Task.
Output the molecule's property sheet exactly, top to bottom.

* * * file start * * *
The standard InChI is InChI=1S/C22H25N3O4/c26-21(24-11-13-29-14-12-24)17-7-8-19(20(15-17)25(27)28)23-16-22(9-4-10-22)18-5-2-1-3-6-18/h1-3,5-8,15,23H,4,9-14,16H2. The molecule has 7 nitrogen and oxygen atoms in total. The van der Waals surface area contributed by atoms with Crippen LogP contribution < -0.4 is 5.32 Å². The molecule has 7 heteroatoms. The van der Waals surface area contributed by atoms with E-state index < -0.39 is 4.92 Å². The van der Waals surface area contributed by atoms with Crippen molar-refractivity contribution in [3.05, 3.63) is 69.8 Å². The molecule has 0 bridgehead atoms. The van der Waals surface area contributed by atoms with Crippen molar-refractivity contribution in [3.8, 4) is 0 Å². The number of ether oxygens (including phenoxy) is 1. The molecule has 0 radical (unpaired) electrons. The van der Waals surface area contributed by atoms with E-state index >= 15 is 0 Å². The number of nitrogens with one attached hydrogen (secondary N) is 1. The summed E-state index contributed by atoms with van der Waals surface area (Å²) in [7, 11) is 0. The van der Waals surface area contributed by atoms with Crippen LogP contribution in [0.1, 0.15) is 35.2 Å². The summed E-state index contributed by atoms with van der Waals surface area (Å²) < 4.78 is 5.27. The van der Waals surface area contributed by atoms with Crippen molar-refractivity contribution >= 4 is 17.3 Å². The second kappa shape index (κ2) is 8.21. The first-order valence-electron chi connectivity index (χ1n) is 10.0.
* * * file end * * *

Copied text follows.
The standard InChI is InChI=1S/C22H25N3O4/c26-21(24-11-13-29-14-12-24)17-7-8-19(20(15-17)25(27)28)23-16-22(9-4-10-22)18-5-2-1-3-6-18/h1-3,5-8,15,23H,4,9-14,16H2. The molecule has 7 nitrogen and oxygen atoms in total. The van der Waals surface area contributed by atoms with Crippen LogP contribution < -0.4 is 5.32 Å². The molecule has 7 heteroatoms. The van der Waals surface area contributed by atoms with E-state index < -0.39 is 4.92 Å². The van der Waals surface area contributed by atoms with Crippen molar-refractivity contribution in [3.05, 3.63) is 69.8 Å². The molecule has 0 bridgehead atoms. The van der Waals surface area contributed by atoms with Crippen molar-refractivity contribution in [3.8, 4) is 0 Å². The number of ether oxygens (including phenoxy) is 1. The molecule has 0 radical (unpaired) electrons. The van der Waals surface area contributed by atoms with E-state index >= 15 is 0 Å². The number of nitrogens with one attached hydrogen (secondary N) is 1. The summed E-state index contributed by atoms with van der Waals surface area (Å²) in [7, 11) is 0. The van der Waals surface area contributed by atoms with Crippen LogP contribution in [0.1, 0.15) is 35.2 Å². The summed E-state index contributed by atoms with van der Waals surface area (Å²) < 4.78 is 5.27. The van der Waals surface area contributed by atoms with Crippen molar-refractivity contribution >= 4 is 17.3 Å². The second kappa shape index (κ2) is 8.21. The first-order valence-electron chi connectivity index (χ1n) is 10.0.